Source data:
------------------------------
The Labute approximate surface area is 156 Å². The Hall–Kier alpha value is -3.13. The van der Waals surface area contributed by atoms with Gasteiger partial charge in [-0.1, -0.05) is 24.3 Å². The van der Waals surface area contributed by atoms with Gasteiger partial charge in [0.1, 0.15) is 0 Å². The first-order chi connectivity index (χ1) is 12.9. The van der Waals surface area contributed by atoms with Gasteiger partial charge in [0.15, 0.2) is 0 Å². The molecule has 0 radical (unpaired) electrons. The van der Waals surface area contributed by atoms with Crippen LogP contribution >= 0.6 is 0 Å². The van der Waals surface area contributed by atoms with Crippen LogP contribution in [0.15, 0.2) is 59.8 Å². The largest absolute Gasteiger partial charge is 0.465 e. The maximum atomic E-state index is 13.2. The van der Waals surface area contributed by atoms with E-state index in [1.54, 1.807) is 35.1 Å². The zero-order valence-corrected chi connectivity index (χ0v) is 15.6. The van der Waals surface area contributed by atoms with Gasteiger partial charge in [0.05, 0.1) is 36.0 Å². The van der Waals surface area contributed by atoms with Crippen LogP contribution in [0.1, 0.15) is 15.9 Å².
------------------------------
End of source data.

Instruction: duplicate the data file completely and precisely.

The Labute approximate surface area is 156 Å². The Hall–Kier alpha value is -3.13. The van der Waals surface area contributed by atoms with Gasteiger partial charge in [-0.1, -0.05) is 24.3 Å². The van der Waals surface area contributed by atoms with Gasteiger partial charge in [0.1, 0.15) is 0 Å². The first-order chi connectivity index (χ1) is 12.9. The van der Waals surface area contributed by atoms with Gasteiger partial charge in [0.15, 0.2) is 0 Å². The molecule has 0 radical (unpaired) electrons. The van der Waals surface area contributed by atoms with Crippen LogP contribution >= 0.6 is 0 Å². The van der Waals surface area contributed by atoms with Crippen LogP contribution in [0.15, 0.2) is 59.8 Å². The largest absolute Gasteiger partial charge is 0.465 e. The maximum atomic E-state index is 13.2. The van der Waals surface area contributed by atoms with E-state index in [1.54, 1.807) is 35.1 Å². The zero-order valence-corrected chi connectivity index (χ0v) is 15.6. The van der Waals surface area contributed by atoms with Gasteiger partial charge in [0.05, 0.1) is 36.0 Å². The van der Waals surface area contributed by atoms with Crippen LogP contribution in [0.1, 0.15) is 15.9 Å².